Commercial Diver Injuries Are Common, Coverage May Be Complex

If you or a loved one are employed as a commercial diver, you have rights to medical care and other help in case of an on-the-job injury or job-related health condition. That much is certain.

Knowing exactly what those rights are, how you go about securing them, and the best strategy to take if you need to fight for them can require more detailed information and often considerable expertise.

A unique job with unique dangers

Experts studying the issue agree that commercial diving is one of the more dangerous professions a person can choose. In addition to dangerous, it requires very rare skill, bravery, and commitment to service. As heroes go, commercial divers are particularly unsung. They deserve, at the very least, to be taken care of in case of job-related health problems.

Some common causes of injury or death relate specifically to diving, such as drowning (especially when entrapped or entangled), hypothermia, low visibility, or having to ascend in emergencies. Others happen while doing the underwater task itself, which often involves heavy equipment, explosives, radioactive or other toxic materials, as well as welding or using power tools and the like.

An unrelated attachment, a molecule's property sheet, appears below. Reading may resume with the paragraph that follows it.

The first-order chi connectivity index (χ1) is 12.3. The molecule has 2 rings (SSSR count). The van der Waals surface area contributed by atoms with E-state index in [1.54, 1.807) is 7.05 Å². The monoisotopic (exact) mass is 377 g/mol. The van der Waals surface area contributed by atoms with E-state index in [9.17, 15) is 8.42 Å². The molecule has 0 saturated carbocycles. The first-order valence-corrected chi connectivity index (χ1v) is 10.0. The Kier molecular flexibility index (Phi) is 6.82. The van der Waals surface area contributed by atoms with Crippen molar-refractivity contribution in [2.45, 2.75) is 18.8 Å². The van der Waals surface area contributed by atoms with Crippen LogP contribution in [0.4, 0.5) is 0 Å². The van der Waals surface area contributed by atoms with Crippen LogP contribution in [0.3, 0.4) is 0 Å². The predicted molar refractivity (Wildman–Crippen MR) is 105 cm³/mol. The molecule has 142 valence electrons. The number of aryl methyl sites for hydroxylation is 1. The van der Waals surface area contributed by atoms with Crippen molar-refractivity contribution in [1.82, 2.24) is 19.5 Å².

Where workers’ comp, LHWCA, and the Jones Act meet

Any number of sources of benefits and compensation may cover your diving-related health issue. Exactly which applies to you should depend heavily on the specifics of how often you dive, where, and why. It should, but some employers instead try to cover you using systems that do not fit your work, but which are financially attractive to the employer’s bottom line.

Among others, you may be covered by:

  • Kentucky’s (or another state’s) workers’ compensation program, which covers those who do not work on or near navigable waters, very generally speaking.
  • The Longshore and Harbor Workers Compensation Act (LHWCA), which generally covers longshoremen, shipbuilders or breakers or repairers, and other harbor workers.
  • The Jones Act, which covers seamen who spend about 30% or more of their work hours in the service of a vessel in navigation.

The borders between these types of coverage can be fuzzier than most people might suspect.

Because workers’ compensation benefits tend to be lower and less encompassing than LHWCA, companies will sometimes try to keep the injury within the state’s workers’ comp program. Moreover, the Jones Act is more than a type of workers’ compensation. It allows a seaman to seek damages and compensation of several types and choose whether to file their claim in state or federal court.

An expert in maritime law can help you sort out the right kind of compensation to seek, whether it is wise or possible to seek it through one or more of these systems and the potential rewards and risks of choosing one path over another.